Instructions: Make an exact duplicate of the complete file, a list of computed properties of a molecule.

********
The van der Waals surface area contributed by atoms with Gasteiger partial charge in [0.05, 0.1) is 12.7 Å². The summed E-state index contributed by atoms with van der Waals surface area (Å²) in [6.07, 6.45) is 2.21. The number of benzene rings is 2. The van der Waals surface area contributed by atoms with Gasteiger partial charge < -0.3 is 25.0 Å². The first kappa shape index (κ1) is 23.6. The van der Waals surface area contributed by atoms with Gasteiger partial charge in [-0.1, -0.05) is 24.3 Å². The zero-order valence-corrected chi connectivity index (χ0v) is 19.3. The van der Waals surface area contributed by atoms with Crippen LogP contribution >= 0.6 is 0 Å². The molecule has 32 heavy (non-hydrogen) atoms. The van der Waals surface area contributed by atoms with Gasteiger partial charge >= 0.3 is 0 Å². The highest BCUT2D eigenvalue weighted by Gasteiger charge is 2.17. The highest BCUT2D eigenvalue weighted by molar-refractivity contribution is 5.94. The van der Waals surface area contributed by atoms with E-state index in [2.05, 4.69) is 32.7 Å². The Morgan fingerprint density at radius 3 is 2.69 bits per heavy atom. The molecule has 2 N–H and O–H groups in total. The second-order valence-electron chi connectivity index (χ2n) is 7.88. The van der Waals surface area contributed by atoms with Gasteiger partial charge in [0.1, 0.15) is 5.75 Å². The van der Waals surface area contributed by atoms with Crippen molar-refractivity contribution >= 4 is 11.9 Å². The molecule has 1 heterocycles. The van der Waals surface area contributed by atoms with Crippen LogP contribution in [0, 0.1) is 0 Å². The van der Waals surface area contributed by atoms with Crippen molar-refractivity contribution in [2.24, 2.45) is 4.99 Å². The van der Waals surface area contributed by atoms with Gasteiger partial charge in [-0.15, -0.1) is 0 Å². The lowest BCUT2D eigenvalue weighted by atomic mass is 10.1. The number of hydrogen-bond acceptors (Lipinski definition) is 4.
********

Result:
The van der Waals surface area contributed by atoms with Gasteiger partial charge in [0.05, 0.1) is 12.7 Å². The summed E-state index contributed by atoms with van der Waals surface area (Å²) in [6.07, 6.45) is 2.21. The number of benzene rings is 2. The van der Waals surface area contributed by atoms with Gasteiger partial charge < -0.3 is 25.0 Å². The first kappa shape index (κ1) is 23.6. The van der Waals surface area contributed by atoms with Gasteiger partial charge in [-0.1, -0.05) is 24.3 Å². The zero-order valence-corrected chi connectivity index (χ0v) is 19.3. The van der Waals surface area contributed by atoms with Crippen LogP contribution >= 0.6 is 0 Å². The molecule has 32 heavy (non-hydrogen) atoms. The van der Waals surface area contributed by atoms with Gasteiger partial charge >= 0.3 is 0 Å². The highest BCUT2D eigenvalue weighted by Gasteiger charge is 2.17. The highest BCUT2D eigenvalue weighted by molar-refractivity contribution is 5.94. The van der Waals surface area contributed by atoms with E-state index in [2.05, 4.69) is 32.7 Å². The Morgan fingerprint density at radius 3 is 2.69 bits per heavy atom. The molecule has 2 N–H and O–H groups in total. The second-order valence-electron chi connectivity index (χ2n) is 7.88. The van der Waals surface area contributed by atoms with Gasteiger partial charge in [0.1, 0.15) is 5.75 Å². The van der Waals surface area contributed by atoms with Crippen molar-refractivity contribution >= 4 is 11.9 Å². The molecule has 1 heterocycles. The van der Waals surface area contributed by atoms with Crippen LogP contribution in [0, 0.1) is 0 Å². The van der Waals surface area contributed by atoms with Crippen molar-refractivity contribution in [2.24, 2.45) is 4.99 Å². The van der Waals surface area contributed by atoms with Gasteiger partial charge in [-0.15, -0.1) is 0 Å². The lowest BCUT2D eigenvalue weighted by atomic mass is 10.1. The number of hydrogen-bond acceptors (Lipinski definition) is 4.